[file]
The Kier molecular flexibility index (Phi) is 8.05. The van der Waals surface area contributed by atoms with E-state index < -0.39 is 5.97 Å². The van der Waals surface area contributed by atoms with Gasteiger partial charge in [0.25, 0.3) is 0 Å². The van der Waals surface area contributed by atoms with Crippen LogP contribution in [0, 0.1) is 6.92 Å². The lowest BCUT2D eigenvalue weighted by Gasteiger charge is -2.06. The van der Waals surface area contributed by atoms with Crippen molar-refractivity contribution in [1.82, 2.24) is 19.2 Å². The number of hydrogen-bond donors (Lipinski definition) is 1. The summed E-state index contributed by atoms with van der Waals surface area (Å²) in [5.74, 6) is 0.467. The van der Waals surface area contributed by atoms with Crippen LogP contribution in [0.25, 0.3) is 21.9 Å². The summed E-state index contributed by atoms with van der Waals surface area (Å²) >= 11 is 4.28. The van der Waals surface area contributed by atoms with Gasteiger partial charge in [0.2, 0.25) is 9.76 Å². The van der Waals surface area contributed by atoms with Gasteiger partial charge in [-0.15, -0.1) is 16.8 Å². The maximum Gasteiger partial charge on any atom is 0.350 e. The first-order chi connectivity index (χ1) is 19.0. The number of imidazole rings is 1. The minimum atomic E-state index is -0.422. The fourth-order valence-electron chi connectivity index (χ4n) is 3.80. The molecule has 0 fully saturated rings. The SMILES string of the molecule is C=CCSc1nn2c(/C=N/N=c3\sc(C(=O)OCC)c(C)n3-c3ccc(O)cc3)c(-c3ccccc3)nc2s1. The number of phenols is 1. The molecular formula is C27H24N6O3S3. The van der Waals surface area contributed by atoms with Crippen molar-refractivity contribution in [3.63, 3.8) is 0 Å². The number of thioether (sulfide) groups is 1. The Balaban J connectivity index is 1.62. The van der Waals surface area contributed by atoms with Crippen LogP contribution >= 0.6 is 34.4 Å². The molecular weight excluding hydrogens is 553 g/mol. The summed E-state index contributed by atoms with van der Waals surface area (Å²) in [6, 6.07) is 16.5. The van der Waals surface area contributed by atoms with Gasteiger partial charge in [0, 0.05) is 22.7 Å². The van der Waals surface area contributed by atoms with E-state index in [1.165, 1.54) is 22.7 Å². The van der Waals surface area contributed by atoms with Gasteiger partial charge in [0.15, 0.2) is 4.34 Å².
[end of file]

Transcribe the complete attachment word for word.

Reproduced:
The Kier molecular flexibility index (Phi) is 8.05. The van der Waals surface area contributed by atoms with E-state index < -0.39 is 5.97 Å². The van der Waals surface area contributed by atoms with Gasteiger partial charge in [0.25, 0.3) is 0 Å². The van der Waals surface area contributed by atoms with Crippen LogP contribution in [0, 0.1) is 6.92 Å². The lowest BCUT2D eigenvalue weighted by Gasteiger charge is -2.06. The van der Waals surface area contributed by atoms with Crippen molar-refractivity contribution in [1.82, 2.24) is 19.2 Å². The number of hydrogen-bond donors (Lipinski definition) is 1. The summed E-state index contributed by atoms with van der Waals surface area (Å²) in [5.74, 6) is 0.467. The van der Waals surface area contributed by atoms with Crippen LogP contribution in [0.25, 0.3) is 21.9 Å². The summed E-state index contributed by atoms with van der Waals surface area (Å²) >= 11 is 4.28. The van der Waals surface area contributed by atoms with Gasteiger partial charge in [0.2, 0.25) is 9.76 Å². The van der Waals surface area contributed by atoms with Gasteiger partial charge in [-0.15, -0.1) is 16.8 Å². The maximum Gasteiger partial charge on any atom is 0.350 e. The first-order chi connectivity index (χ1) is 19.0. The number of imidazole rings is 1. The minimum atomic E-state index is -0.422. The fourth-order valence-electron chi connectivity index (χ4n) is 3.80. The molecule has 0 fully saturated rings. The SMILES string of the molecule is C=CCSc1nn2c(/C=N/N=c3\sc(C(=O)OCC)c(C)n3-c3ccc(O)cc3)c(-c3ccccc3)nc2s1. The number of phenols is 1. The molecular formula is C27H24N6O3S3. The van der Waals surface area contributed by atoms with Crippen molar-refractivity contribution in [3.63, 3.8) is 0 Å². The number of thioether (sulfide) groups is 1. The Balaban J connectivity index is 1.62. The van der Waals surface area contributed by atoms with Crippen LogP contribution >= 0.6 is 34.4 Å². The molecular weight excluding hydrogens is 553 g/mol. The summed E-state index contributed by atoms with van der Waals surface area (Å²) in [6, 6.07) is 16.5. The van der Waals surface area contributed by atoms with Gasteiger partial charge in [0, 0.05) is 22.7 Å². The van der Waals surface area contributed by atoms with E-state index in [1.165, 1.54) is 22.7 Å². The van der Waals surface area contributed by atoms with Gasteiger partial charge in [0.15, 0.2) is 4.34 Å².